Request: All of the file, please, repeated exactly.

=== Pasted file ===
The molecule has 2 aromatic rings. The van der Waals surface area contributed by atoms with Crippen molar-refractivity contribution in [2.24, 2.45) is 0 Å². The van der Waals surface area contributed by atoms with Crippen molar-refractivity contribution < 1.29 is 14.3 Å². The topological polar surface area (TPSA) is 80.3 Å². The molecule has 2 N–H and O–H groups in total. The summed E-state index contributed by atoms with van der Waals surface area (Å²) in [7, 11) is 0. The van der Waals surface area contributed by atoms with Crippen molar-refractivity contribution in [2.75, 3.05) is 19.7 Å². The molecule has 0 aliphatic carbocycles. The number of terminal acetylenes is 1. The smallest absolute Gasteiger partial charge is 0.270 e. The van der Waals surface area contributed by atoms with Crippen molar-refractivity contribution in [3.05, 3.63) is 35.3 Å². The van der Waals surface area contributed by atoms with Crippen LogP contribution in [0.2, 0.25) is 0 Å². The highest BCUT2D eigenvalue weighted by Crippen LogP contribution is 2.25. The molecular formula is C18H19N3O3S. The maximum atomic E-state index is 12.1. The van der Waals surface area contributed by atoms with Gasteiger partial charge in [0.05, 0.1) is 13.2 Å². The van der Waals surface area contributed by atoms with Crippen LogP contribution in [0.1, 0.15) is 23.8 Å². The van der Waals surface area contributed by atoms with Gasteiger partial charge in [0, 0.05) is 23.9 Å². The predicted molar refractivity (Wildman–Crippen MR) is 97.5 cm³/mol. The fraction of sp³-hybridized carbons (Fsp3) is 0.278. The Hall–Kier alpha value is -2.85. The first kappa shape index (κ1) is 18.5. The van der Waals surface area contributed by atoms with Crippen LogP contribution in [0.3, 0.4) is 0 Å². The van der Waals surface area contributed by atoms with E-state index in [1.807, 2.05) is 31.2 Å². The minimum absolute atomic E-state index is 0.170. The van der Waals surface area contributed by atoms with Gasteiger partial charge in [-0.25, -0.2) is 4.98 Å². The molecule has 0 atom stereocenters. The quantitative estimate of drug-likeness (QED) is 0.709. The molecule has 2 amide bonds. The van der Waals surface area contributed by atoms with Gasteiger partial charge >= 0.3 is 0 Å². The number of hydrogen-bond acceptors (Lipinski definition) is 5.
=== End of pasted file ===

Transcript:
The molecule has 2 aromatic rings. The van der Waals surface area contributed by atoms with Crippen molar-refractivity contribution in [2.24, 2.45) is 0 Å². The van der Waals surface area contributed by atoms with Crippen molar-refractivity contribution < 1.29 is 14.3 Å². The topological polar surface area (TPSA) is 80.3 Å². The molecule has 2 N–H and O–H groups in total. The summed E-state index contributed by atoms with van der Waals surface area (Å²) in [7, 11) is 0. The van der Waals surface area contributed by atoms with Crippen molar-refractivity contribution in [2.75, 3.05) is 19.7 Å². The molecule has 0 aliphatic carbocycles. The number of terminal acetylenes is 1. The smallest absolute Gasteiger partial charge is 0.270 e. The van der Waals surface area contributed by atoms with Crippen molar-refractivity contribution in [3.05, 3.63) is 35.3 Å². The van der Waals surface area contributed by atoms with Crippen LogP contribution in [0.2, 0.25) is 0 Å². The highest BCUT2D eigenvalue weighted by Crippen LogP contribution is 2.25. The molecular formula is C18H19N3O3S. The maximum atomic E-state index is 12.1. The van der Waals surface area contributed by atoms with Gasteiger partial charge in [0.05, 0.1) is 13.2 Å². The van der Waals surface area contributed by atoms with Crippen LogP contribution in [0.1, 0.15) is 23.8 Å². The van der Waals surface area contributed by atoms with Gasteiger partial charge in [0, 0.05) is 23.9 Å². The predicted molar refractivity (Wildman–Crippen MR) is 97.5 cm³/mol. The fraction of sp³-hybridized carbons (Fsp3) is 0.278. The Hall–Kier alpha value is -2.85. The first kappa shape index (κ1) is 18.5. The van der Waals surface area contributed by atoms with Crippen LogP contribution in [0.3, 0.4) is 0 Å². The van der Waals surface area contributed by atoms with E-state index in [1.807, 2.05) is 31.2 Å². The minimum absolute atomic E-state index is 0.170. The van der Waals surface area contributed by atoms with Gasteiger partial charge in [-0.25, -0.2) is 4.98 Å². The molecule has 0 atom stereocenters. The quantitative estimate of drug-likeness (QED) is 0.709. The molecule has 2 amide bonds. The van der Waals surface area contributed by atoms with Gasteiger partial charge >= 0.3 is 0 Å². The number of hydrogen-bond acceptors (Lipinski definition) is 5.